Muhs sees the recent plunge in stock prices as a good opportunity for older millennials, most of whom likely didn’t have any money to invest in the last bear market a decade ago.
Now, many millennials are “finally at a stage in their career where they can save more or they’re just being paid a bit more.”
“Having a drop of the markets is … great for them.”
Go in knowing that investments are much cheaper than they were a few months ago, but not believing that they can’t go down again in the near term, Dyck said.
“Don’t worry about short-term declines because, long-term, your best bet is to have your money invested as soon as possible for as long as possible,” he said.
And that’s why, if you have lump sum of money to invest, it’s best to go all in, instead of dipping in gradually, Dyck added.
6. You’re retired and have money you can afford not to spend
Engen recommends retirees have at least five years worth of living expenses in cash. This, he said, ensures they’ll be able to ride out an even prolonged period of lower prices in the market without having to draw on their investments and crystallizing their losses.
Thinking you can recover your losses from a big market crash within three years is probably a safe bet, but “five years is just that extra built-in protection,” he said.
If you don’t have that plush cash cushion, though, and must tap your portfolio, it may be a good idea to at least scale back the amount of your withdrawals, if you can afford it, Engen said.
It helps, this year, that Ottawa recently passed legislation lowering the minimum amount for mandatory withdrawals from a Registered Retirement Income Fund (RRIF) in 2020 by 25 per cent.
Baby boomers may be the investors facing the greatest investment challenge in the current crisis, Muhs said.
On the one hand, in the 1980s, when boomers were starting families, buying homes and needed to borrow, interest rates were “sky high.” On the other hand, now that boomers have savings they need to turn into a reliable income stream for retirement, interest rates are at near zero, with few options but the volatile stock market to generate decent returns.
“It’s a real challenge,” he said.
The findings about Canadians changing their investment strategy are part of an Ipsos poll conducted between March 24 and April 2, 2020. The survey is based on a sample of 2,400 Canadians interviewed online. The poll is accurate to within ± 2.3 percentage points, of what the results would have been had all adults in each of the markets aged 18+ been polled. The credibility interval will be wider among subsets of the population. All sample surveys and polls may be subject to other sources of error, including, but not limited to coverage error, and measurement error.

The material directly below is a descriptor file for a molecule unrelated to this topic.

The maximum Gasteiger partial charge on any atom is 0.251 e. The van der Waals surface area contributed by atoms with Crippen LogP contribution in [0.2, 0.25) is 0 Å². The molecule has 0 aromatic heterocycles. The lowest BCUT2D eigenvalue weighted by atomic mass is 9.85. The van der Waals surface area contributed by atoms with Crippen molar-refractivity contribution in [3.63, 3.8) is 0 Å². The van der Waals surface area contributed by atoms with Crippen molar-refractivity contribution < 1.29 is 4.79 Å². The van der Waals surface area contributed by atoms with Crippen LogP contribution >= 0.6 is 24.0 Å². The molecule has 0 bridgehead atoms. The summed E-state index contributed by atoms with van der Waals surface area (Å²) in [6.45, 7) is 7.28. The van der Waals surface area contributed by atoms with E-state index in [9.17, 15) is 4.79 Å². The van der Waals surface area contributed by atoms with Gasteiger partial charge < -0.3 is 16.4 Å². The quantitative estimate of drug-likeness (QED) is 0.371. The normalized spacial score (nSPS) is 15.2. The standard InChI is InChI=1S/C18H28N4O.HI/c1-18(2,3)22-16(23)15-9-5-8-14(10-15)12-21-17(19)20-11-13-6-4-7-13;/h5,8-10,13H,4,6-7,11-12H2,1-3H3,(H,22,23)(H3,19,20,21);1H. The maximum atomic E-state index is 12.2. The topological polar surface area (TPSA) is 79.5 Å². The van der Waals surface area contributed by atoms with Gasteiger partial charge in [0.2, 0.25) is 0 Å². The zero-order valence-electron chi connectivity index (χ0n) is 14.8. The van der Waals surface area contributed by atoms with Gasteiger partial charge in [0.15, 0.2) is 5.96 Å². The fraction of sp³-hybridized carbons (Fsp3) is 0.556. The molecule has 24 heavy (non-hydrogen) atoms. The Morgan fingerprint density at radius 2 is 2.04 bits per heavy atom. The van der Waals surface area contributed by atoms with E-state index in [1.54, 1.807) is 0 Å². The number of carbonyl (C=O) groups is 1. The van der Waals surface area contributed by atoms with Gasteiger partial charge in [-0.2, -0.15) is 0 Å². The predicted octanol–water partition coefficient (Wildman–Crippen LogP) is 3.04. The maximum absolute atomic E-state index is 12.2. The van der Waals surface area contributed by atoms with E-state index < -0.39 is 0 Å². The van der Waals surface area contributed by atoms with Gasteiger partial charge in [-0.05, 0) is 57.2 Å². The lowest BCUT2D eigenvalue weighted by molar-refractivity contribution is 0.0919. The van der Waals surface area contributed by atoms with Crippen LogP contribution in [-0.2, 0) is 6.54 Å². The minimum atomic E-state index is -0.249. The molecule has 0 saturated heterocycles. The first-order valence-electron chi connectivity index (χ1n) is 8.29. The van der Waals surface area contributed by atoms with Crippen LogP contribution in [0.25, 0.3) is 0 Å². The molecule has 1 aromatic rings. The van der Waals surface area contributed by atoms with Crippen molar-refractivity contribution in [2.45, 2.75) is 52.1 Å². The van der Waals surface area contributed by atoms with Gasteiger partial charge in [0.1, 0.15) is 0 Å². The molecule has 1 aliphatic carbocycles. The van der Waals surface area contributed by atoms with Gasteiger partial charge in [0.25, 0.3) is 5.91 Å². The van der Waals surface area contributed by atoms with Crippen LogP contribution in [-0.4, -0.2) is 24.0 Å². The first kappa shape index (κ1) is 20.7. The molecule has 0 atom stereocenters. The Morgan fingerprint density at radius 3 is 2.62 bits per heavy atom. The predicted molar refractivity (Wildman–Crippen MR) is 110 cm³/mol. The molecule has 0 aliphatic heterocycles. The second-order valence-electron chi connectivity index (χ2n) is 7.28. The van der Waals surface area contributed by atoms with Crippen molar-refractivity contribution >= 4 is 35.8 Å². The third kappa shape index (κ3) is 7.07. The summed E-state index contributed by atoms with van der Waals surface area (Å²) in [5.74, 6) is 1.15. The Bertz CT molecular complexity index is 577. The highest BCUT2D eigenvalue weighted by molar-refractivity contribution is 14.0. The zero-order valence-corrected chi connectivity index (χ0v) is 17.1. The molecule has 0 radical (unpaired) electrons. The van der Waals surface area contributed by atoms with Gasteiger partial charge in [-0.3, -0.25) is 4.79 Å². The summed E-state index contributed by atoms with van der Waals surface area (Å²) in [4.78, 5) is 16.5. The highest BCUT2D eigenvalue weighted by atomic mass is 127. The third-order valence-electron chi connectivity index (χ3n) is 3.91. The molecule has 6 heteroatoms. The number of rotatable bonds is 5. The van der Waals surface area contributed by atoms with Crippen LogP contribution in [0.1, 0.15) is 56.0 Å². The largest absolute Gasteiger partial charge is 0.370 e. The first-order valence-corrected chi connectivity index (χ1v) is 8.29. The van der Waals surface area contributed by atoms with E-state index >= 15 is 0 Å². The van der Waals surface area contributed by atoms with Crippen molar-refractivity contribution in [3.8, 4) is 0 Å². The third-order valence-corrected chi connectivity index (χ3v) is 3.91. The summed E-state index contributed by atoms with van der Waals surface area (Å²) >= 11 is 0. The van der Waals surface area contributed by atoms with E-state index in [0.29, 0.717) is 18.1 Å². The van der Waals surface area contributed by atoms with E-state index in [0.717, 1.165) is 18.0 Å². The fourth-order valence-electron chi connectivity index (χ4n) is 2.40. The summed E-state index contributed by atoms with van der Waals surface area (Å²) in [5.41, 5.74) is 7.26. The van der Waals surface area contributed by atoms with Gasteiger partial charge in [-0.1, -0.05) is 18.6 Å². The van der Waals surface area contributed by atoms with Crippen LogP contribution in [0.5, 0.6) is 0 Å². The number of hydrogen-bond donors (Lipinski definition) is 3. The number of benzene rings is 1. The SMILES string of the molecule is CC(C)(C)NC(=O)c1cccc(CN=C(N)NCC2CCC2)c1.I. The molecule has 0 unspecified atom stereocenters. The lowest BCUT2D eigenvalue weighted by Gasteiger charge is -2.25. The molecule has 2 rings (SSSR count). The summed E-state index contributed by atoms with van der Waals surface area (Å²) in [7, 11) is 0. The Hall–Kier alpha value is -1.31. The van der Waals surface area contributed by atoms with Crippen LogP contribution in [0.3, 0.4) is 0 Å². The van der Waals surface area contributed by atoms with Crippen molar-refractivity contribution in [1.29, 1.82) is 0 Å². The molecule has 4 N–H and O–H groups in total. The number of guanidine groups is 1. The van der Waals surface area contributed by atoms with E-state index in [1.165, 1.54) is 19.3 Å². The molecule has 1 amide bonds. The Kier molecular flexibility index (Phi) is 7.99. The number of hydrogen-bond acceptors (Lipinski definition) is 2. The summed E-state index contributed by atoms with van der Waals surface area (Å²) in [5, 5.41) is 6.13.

© 2020 Global News, a division of Corus Entertainment Inc.
This Top TSX Gold Stock Is a Great Long-Term Investment – The Motley Fool Canada
There is no question this economic environment is ideal for gold prices and, therefore, TSX gold stocks. However, some gold stocks are so strong, investors can buy the stocks knowing they are great long-term investments.
Gold is something investors should always have at least a small portion of their portfolio exposed to. And in times of uncertainty, when a safe-haven asset is demanded, that’s when investors should be increasing their exposure to gold.
Today’s environment is precisely that. The uncertainty in both financial markets and economies makes a safe-haven asset like gold one of the most attractive assets to be increasing exposure to.
TSX gold stocks today
The economic environment around the world has been dire since the coronavirus pandemic hit. With no vaccine and little knowledge of the deadly disease, governments had to act quickly to protect their countries, enacting measures that have decimated economies.
Then, to deal with the economic consequences, massive fiscal and monetary stimulus has taken place around the world.
While this stimulus was needed and warranted, it doesn’t take away from the fact that central banks are printing money and governments are issuing new debt at unprecedented levels.
All of these conditions are creating the perfect storm for gold prices to rise. Some analysts even think that gold could skyrocket to $3,000.
Gold prices have been gaining momentum going back to December of 2018. In those 17 months since, prices have increased roughly 40%, an extremely rapid pace for gold.
And when you consider that the environment today is even more favourable than it was in 2018 and 2019, increasing exposure to gold investments is a no-brainer.
Top TSX gold stock to buy
Any time the price of gold is rising significantly, gold stocks will see a major positive effect. Since December 2018, the iShares S&P/TSX Global Gold Index ETF is up roughly 100% and more than double the pace of gold.